Sorry Neo-Cons, Nation Building Always Fails

Sox Deveroux

When I first heard that people who lived through the Iraq war, the Afghanistan war, and the crisis in Libya were pushing to invade Syria, I believed they were merely joking.  After all, how is it possible to cause so much disaster without taking a shred of accountability? While it now seems clear that the Neo-Cons are not joking – they are a joke.

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When Neo-Cons pushing to confront Syria are reminded of the failures of the Iraq War, they are quick to dig up their old talking points defending the $2.4 trillion mistake. As has been pushed by those with very little understanding of Iraqi politics, former prime minister of Iraq Nouri al-Maliki has been ubiquitously suggested to be the culprit behind Iraq’s descent into the underworld.

As James Denselow, an Iraq Analyst at London’s King’s College, wrote back in 2007, “Maliki’s job is fairly untenable. Iraq is like Lebanon on crack.” Maliki, who has been simultaneously labeled a power-hungry tyrant while being authentically apprehensive of even running for office, was tasked with bringing three divergent groups of people together under one government.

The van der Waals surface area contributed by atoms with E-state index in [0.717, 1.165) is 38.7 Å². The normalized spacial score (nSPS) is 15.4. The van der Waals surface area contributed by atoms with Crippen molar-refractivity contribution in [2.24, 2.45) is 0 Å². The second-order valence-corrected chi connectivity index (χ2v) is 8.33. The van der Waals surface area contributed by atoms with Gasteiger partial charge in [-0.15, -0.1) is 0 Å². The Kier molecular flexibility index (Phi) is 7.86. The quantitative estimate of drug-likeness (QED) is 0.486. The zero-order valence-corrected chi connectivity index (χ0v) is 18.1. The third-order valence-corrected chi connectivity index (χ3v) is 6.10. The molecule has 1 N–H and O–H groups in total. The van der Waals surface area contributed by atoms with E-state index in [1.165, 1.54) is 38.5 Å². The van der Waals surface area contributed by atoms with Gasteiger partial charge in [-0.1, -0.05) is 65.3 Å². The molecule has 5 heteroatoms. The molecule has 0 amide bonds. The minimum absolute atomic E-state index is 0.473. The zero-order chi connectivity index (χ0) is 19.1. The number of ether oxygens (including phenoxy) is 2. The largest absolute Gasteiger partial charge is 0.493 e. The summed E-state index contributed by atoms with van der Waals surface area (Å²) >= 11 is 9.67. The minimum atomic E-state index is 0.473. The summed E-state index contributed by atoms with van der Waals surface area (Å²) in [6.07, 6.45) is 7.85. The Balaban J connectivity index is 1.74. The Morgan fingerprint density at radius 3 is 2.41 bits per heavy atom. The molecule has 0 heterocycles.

When the Shiite, Sunni, and Kurdish factions had not yet delivered on benchmarks set out by Congress, President Bush was quick to put more pressure on Maliki to satisfy his domestic audience. Maliki was quickly labeled as a sectarian in western journalism – and blamed for Kurds and Sunnis refusing to be part of the newly created Iraq. The Neo-Con had found their talking point – an excuse to justify failed nation-building.

Therefore, by Neo-Con logic ( If we can call it that), America killing millions in Iraq and installing a new government was not the problem. Maliki failing to unite three historically feuding groups with three different goals was the issue.

The first problem with the Neo-Conservative excuse is that there were no Shiite alternatives to Maliki that were less sectarian or less connected to Iran.